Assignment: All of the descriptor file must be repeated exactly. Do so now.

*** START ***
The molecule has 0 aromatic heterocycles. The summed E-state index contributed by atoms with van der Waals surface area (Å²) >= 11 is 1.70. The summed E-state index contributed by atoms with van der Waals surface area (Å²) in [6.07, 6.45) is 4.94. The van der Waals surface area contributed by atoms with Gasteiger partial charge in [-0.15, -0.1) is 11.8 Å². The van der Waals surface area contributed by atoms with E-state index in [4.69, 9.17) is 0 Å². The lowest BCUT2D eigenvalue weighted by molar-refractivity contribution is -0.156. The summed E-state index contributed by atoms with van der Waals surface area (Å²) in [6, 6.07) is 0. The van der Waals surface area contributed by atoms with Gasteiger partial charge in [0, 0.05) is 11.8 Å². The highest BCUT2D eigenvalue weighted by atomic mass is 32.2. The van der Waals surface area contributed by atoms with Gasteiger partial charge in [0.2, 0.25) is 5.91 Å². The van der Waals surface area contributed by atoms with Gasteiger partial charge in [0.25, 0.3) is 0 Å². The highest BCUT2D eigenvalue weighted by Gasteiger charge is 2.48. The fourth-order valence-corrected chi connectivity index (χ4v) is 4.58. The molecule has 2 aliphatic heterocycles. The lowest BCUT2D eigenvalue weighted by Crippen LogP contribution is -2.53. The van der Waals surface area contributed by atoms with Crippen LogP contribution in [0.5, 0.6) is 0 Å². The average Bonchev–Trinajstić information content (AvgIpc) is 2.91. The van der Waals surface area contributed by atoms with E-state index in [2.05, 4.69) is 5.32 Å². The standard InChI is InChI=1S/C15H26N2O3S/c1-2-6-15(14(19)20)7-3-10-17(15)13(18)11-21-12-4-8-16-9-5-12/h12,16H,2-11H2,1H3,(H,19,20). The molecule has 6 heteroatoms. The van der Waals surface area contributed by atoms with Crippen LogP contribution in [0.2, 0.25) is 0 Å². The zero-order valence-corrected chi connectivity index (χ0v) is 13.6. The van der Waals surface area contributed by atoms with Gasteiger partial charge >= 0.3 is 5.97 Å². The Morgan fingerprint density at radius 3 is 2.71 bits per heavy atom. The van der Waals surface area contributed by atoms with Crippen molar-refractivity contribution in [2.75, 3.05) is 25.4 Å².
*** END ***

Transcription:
The molecule has 0 aromatic heterocycles. The summed E-state index contributed by atoms with van der Waals surface area (Å²) >= 11 is 1.70. The summed E-state index contributed by atoms with van der Waals surface area (Å²) in [6.07, 6.45) is 4.94. The van der Waals surface area contributed by atoms with Gasteiger partial charge in [-0.15, -0.1) is 11.8 Å². The van der Waals surface area contributed by atoms with E-state index in [4.69, 9.17) is 0 Å². The lowest BCUT2D eigenvalue weighted by molar-refractivity contribution is -0.156. The summed E-state index contributed by atoms with van der Waals surface area (Å²) in [6, 6.07) is 0. The van der Waals surface area contributed by atoms with Gasteiger partial charge in [0, 0.05) is 11.8 Å². The highest BCUT2D eigenvalue weighted by atomic mass is 32.2. The van der Waals surface area contributed by atoms with Gasteiger partial charge in [0.2, 0.25) is 5.91 Å². The van der Waals surface area contributed by atoms with Gasteiger partial charge in [0.25, 0.3) is 0 Å². The highest BCUT2D eigenvalue weighted by Gasteiger charge is 2.48. The fourth-order valence-corrected chi connectivity index (χ4v) is 4.58. The molecule has 2 aliphatic heterocycles. The lowest BCUT2D eigenvalue weighted by Crippen LogP contribution is -2.53. The van der Waals surface area contributed by atoms with Crippen LogP contribution in [0.5, 0.6) is 0 Å². The average Bonchev–Trinajstić information content (AvgIpc) is 2.91. The van der Waals surface area contributed by atoms with E-state index in [2.05, 4.69) is 5.32 Å². The standard InChI is InChI=1S/C15H26N2O3S/c1-2-6-15(14(19)20)7-3-10-17(15)13(18)11-21-12-4-8-16-9-5-12/h12,16H,2-11H2,1H3,(H,19,20). The molecule has 6 heteroatoms. The van der Waals surface area contributed by atoms with Crippen LogP contribution in [0.2, 0.25) is 0 Å². The zero-order valence-corrected chi connectivity index (χ0v) is 13.6. The van der Waals surface area contributed by atoms with Gasteiger partial charge >= 0.3 is 5.97 Å². The Morgan fingerprint density at radius 3 is 2.71 bits per heavy atom. The van der Waals surface area contributed by atoms with Crippen molar-refractivity contribution in [2.75, 3.05) is 25.4 Å².